Look Out Tesla! Volvo Plans to Disrupt Electric Car Industry; Plus Tesla’s Major Q2 Miss; Losing My Religion: Denim Company Goes Bust

Tesla disrupt…

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With all the attention Tesla has been getting – and seeking – lately, a major company just threw down the automotive gauntlet in the electric car arena. Enter Volvo, the perennial boxy but safe, Swedish import, which just announced that come 2019, it will only sell hybrid or electric vehicles. That’s right. The ultra-reliable, ever dependable Volvo will likely be giving Tesla a serious run for its money. The fact that its got a solid, dependable reputation to back it up only sweetens the pot. Lucky for Volvo, its parent company Geely Automobile Holdings of China has already sold tons of electric vehicles and now Volvo gets to tap into all those tech resources. And it’s not just Tesla that should be worried. Toyota, Honda and BMW, to name a few, should also look to up their game now that Volvo has entered the field. This announcement is epic since it means that Volvo becomes the very first major automobile manufacture to make the decision to completely kick internal combustion engines to the curb. Interestingly enough, hybrids accounted for only about 2% of auto sales in the U.S. last year, in part because gas prices have fallen so much, that people don’t mind getting cars with traditional gas-guzzling engines.

Speaking of which…

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Shares of Tesla took a nasty little drop today after the company reported that its second quarter sales were flat as a pancake. To add insult to fiscal injury, the company also reported that it delivered just 22,000 vehicles. That seems like a good thing except for the fact that Tesla had built over 25,000 cars. Demand is good. Oversupply is not so good. At all. And the fact that consumers have stopped demanding the Model S sedans and the Model X utility cars leaves Wall Street feeling less than stoked about Tesla. Especially Goldman Sachs, which just released a report documenting its concern over Tesla’s slow growth. It’s never good when Goldman Sachs is concerned about you. Naturally, Tesla pointed its finger at the ever-reliable and handy excuse of “production issues” to explain the shortfall of deliveries. Too bad Wall Street didn’t seem to care what excuse Tesla used.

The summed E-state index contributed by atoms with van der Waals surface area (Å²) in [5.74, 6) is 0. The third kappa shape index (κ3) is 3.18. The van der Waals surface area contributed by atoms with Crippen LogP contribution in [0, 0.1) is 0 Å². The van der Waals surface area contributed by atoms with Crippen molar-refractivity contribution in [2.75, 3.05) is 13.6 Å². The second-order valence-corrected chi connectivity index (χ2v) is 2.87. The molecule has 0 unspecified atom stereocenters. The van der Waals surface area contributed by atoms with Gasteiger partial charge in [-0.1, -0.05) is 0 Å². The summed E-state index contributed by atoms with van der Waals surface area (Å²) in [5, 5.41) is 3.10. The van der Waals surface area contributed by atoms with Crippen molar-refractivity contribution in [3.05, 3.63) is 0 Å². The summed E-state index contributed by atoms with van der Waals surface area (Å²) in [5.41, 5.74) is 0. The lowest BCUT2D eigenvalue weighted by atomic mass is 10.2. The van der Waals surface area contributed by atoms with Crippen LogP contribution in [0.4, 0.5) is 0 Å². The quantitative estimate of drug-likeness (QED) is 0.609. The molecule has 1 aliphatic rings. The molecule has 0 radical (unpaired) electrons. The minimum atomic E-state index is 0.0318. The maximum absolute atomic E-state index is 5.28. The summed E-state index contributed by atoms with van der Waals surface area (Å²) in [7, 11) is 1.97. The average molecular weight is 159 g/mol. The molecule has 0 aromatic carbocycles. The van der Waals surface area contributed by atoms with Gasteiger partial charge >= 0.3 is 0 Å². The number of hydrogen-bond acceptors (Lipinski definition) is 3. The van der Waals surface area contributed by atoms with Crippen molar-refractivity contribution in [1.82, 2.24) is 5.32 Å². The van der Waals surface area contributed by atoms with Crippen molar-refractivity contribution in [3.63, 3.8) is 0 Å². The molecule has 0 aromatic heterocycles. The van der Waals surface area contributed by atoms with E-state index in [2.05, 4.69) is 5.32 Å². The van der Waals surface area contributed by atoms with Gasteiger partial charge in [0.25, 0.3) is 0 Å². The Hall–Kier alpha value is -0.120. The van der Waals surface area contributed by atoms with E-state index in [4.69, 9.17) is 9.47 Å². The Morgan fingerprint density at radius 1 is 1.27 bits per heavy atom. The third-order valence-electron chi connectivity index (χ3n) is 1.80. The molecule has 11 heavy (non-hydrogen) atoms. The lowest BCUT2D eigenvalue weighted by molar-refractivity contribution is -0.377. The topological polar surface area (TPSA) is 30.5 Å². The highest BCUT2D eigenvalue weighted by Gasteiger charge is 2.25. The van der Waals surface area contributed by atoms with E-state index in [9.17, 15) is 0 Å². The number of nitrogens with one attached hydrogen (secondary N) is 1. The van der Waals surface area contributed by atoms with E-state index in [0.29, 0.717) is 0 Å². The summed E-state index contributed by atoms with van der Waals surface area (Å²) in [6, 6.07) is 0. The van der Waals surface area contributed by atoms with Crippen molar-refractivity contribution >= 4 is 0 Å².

Another one bites the dust…

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Today’s Chapter 11 bankruptcy filing is brought to us by True Religion, purveyor of super-pricey denim. True Religion brass is pointing the finger at e-commerce and the shift in consumer spending habits, since customers are choosing to purchase their goods from their devices instead of heading into actual stores where True Religion merchandise is typically sold. Fortunately, the company was able to come up with a restructuring agreement with several of its lenders that should get rid of approximately $350 million of its debt, while its creditors would get paid in full, at least the ones critical to the company’s operations. In the meantime, with 140 stores still under its belt, the company is going to explore ways to “reinvigorate the brand.” In other words, it is going to try to figure out how to get people to spend hundred of dollars on True Religion’s pricy merchandise once again.